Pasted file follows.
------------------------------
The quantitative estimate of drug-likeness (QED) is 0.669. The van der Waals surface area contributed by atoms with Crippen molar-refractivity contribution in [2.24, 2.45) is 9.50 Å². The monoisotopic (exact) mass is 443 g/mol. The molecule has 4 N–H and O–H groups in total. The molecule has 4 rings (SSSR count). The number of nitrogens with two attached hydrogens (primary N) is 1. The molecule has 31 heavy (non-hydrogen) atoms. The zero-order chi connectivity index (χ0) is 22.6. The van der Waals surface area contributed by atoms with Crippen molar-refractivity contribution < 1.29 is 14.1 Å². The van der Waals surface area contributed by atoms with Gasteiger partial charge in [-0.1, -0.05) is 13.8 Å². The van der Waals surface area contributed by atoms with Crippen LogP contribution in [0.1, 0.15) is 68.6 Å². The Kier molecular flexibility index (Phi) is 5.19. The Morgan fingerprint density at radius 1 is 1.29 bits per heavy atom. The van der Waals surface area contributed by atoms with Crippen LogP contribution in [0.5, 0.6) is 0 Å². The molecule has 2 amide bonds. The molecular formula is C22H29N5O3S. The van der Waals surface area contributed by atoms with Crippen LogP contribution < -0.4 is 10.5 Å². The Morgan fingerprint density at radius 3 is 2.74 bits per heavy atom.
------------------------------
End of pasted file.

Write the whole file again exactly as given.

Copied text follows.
The quantitative estimate of drug-likeness (QED) is 0.669. The van der Waals surface area contributed by atoms with Crippen molar-refractivity contribution in [2.24, 2.45) is 9.50 Å². The monoisotopic (exact) mass is 443 g/mol. The molecule has 4 N–H and O–H groups in total. The molecule has 4 rings (SSSR count). The number of nitrogens with two attached hydrogens (primary N) is 1. The molecule has 31 heavy (non-hydrogen) atoms. The zero-order chi connectivity index (χ0) is 22.6. The van der Waals surface area contributed by atoms with Crippen molar-refractivity contribution < 1.29 is 14.1 Å². The van der Waals surface area contributed by atoms with Gasteiger partial charge in [-0.1, -0.05) is 13.8 Å². The van der Waals surface area contributed by atoms with Crippen LogP contribution in [0.1, 0.15) is 68.6 Å². The Kier molecular flexibility index (Phi) is 5.19. The Morgan fingerprint density at radius 1 is 1.29 bits per heavy atom. The van der Waals surface area contributed by atoms with Crippen LogP contribution in [0.5, 0.6) is 0 Å². The molecule has 2 amide bonds. The molecular formula is C22H29N5O3S. The van der Waals surface area contributed by atoms with Crippen LogP contribution < -0.4 is 10.5 Å². The Morgan fingerprint density at radius 3 is 2.74 bits per heavy atom.